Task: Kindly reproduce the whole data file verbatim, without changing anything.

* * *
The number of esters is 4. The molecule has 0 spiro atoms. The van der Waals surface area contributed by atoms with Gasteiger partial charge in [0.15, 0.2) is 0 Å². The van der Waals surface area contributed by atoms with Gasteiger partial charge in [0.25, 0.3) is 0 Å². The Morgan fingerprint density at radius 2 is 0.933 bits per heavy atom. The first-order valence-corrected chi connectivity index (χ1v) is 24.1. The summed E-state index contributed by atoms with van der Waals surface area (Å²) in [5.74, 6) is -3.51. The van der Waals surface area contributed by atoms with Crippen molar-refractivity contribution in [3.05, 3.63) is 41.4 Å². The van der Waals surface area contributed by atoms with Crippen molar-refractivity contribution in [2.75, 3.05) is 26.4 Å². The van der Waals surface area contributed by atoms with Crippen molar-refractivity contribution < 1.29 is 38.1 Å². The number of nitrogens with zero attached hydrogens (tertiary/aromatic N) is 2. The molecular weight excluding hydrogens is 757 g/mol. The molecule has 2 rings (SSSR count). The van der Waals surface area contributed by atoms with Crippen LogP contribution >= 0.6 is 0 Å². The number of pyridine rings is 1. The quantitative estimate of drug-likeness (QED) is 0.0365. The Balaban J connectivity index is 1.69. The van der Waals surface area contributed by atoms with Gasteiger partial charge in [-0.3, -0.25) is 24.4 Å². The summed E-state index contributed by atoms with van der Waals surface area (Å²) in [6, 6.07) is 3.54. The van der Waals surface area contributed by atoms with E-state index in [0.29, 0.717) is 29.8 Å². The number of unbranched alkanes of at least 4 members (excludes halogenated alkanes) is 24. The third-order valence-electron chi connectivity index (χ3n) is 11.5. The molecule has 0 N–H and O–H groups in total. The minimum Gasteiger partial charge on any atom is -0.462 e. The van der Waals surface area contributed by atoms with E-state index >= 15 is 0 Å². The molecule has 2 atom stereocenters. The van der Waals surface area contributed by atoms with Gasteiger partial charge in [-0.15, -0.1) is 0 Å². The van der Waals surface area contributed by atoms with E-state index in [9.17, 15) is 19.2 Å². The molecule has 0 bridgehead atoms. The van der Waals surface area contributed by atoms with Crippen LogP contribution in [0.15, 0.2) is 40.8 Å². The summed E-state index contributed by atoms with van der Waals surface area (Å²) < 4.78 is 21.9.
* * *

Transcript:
The number of esters is 4. The molecule has 0 spiro atoms. The van der Waals surface area contributed by atoms with Gasteiger partial charge in [0.15, 0.2) is 0 Å². The van der Waals surface area contributed by atoms with Gasteiger partial charge in [0.25, 0.3) is 0 Å². The Morgan fingerprint density at radius 2 is 0.933 bits per heavy atom. The first-order valence-corrected chi connectivity index (χ1v) is 24.1. The summed E-state index contributed by atoms with van der Waals surface area (Å²) in [5.74, 6) is -3.51. The van der Waals surface area contributed by atoms with Crippen molar-refractivity contribution in [3.05, 3.63) is 41.4 Å². The van der Waals surface area contributed by atoms with Crippen molar-refractivity contribution in [2.75, 3.05) is 26.4 Å². The van der Waals surface area contributed by atoms with Crippen molar-refractivity contribution < 1.29 is 38.1 Å². The number of nitrogens with zero attached hydrogens (tertiary/aromatic N) is 2. The molecular weight excluding hydrogens is 757 g/mol. The molecule has 2 rings (SSSR count). The van der Waals surface area contributed by atoms with Crippen LogP contribution >= 0.6 is 0 Å². The number of pyridine rings is 1. The quantitative estimate of drug-likeness (QED) is 0.0365. The Balaban J connectivity index is 1.69. The van der Waals surface area contributed by atoms with Gasteiger partial charge in [-0.3, -0.25) is 24.4 Å². The summed E-state index contributed by atoms with van der Waals surface area (Å²) in [6, 6.07) is 3.54. The van der Waals surface area contributed by atoms with E-state index in [0.29, 0.717) is 29.8 Å². The number of unbranched alkanes of at least 4 members (excludes halogenated alkanes) is 24. The third-order valence-electron chi connectivity index (χ3n) is 11.5. The molecule has 0 N–H and O–H groups in total. The minimum Gasteiger partial charge on any atom is -0.462 e. The van der Waals surface area contributed by atoms with E-state index >= 15 is 0 Å². The molecule has 2 atom stereocenters. The van der Waals surface area contributed by atoms with Gasteiger partial charge in [-0.15, -0.1) is 0 Å². The van der Waals surface area contributed by atoms with E-state index in [9.17, 15) is 19.2 Å². The molecule has 0 bridgehead atoms. The van der Waals surface area contributed by atoms with Crippen LogP contribution in [0.15, 0.2) is 40.8 Å². The summed E-state index contributed by atoms with van der Waals surface area (Å²) < 4.78 is 21.9.